YouTuber Logan Paul returned to making videos recently, but with YouTube announcing they’re pulling ads from his channel, Paul’s troubles are far from over.
Whether or not you spend a great deal of time on YouTube, chances are solid that you have heard the name Logan Paul mentioned recently. On a recent trip to Japan, Paul decided to film a vlog in the Aokigahara Forest (aka The Suicide Forest), where he and his friends discovered and filmed the body of a man who had recently killed himself.'
Understandably, people took huge issue with Paul’s decisions to film a vlog in a spot notorious for the numbers of people who take their own lives, to film the body of a man who had recently done just that, and then to edit and upload that video to his channel. It was a string of bad choices that cost him a lot of public support.
Though Paul has returned to making videos after about a month off, YouTube has just announced they’re suspending all advertising on his videos, saying his videos highlighted a string of bad behavior that made his content “unsuitable for brands.” Additionally, the platform said that his videos were “potentially damaging to the broader creator community.”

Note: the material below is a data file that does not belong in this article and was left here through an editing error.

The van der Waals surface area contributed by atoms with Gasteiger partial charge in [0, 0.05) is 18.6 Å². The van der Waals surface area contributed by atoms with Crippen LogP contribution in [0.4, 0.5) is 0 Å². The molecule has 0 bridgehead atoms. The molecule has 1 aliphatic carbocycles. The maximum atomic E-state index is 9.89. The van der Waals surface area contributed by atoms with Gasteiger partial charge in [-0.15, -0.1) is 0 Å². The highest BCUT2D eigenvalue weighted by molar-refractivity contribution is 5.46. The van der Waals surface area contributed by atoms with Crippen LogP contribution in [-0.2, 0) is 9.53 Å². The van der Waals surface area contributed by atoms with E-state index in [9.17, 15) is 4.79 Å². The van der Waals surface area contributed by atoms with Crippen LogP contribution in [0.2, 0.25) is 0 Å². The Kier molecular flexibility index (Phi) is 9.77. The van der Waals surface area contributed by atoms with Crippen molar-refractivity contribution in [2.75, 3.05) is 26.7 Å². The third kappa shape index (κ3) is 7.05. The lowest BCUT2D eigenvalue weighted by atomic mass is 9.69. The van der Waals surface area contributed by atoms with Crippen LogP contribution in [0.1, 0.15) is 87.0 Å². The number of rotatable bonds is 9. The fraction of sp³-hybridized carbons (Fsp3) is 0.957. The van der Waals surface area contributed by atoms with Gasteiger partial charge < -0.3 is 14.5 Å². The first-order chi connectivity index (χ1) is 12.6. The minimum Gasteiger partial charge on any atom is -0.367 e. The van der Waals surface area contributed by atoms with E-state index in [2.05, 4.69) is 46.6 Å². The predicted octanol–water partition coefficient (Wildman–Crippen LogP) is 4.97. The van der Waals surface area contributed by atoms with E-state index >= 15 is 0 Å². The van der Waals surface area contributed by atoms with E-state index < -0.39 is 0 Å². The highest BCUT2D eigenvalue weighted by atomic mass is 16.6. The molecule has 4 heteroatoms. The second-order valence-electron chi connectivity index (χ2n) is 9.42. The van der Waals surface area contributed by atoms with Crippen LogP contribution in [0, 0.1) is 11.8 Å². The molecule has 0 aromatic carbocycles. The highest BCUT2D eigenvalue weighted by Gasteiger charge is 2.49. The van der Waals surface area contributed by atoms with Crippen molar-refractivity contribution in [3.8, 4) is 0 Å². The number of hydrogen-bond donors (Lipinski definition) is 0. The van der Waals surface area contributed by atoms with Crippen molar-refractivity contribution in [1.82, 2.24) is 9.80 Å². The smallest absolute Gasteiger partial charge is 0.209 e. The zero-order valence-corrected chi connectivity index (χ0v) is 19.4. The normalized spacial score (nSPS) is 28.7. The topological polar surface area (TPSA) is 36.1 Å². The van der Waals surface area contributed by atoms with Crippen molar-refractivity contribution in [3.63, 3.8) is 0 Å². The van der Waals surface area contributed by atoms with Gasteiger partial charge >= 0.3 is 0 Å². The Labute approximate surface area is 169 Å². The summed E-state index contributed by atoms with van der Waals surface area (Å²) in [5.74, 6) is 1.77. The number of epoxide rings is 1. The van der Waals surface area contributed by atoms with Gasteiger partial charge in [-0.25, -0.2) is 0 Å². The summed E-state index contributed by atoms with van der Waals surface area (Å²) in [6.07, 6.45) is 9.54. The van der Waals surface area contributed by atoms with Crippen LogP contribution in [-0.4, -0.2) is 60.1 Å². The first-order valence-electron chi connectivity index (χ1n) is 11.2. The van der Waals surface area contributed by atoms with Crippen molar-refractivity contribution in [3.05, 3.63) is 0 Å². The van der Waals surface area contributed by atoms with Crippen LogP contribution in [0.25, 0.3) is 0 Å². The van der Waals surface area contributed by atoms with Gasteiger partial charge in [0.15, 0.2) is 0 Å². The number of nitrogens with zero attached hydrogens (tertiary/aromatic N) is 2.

Once the Aokigahara Forest video surfaced, YouTube removed Paul from YouTube’s Google Preferred Ads service and removed him from the upcoming YouTube Red series, Foursome. Removing all ads from his videos is a new, huge blow to Paul’s internet empire, even though his following has increased since the video released.
YouTube has been cracking down on accounts that they deem “unsuitable for advertisers.” And while we can all agree that Paul has shown incredibly horrible judgement when it comes to creating appropriate content for his channel, it will be interesting to see how Paul’s actions affect how YouTube monitors other channels. The platform has already been making troubling calls on what channels and videos to demonetize (like videos pertaining to LGBTQIA+ issues, for instance), so we can only hope that Paul’s actions don’t cause the YouTube community as a whole to suffer.'
We’ll have to wait to see how that part of the story plays out, but we’re happy to see that YouTube took the complaints against Paul seriously. We can only hope that Paul has grown a bit from this experience.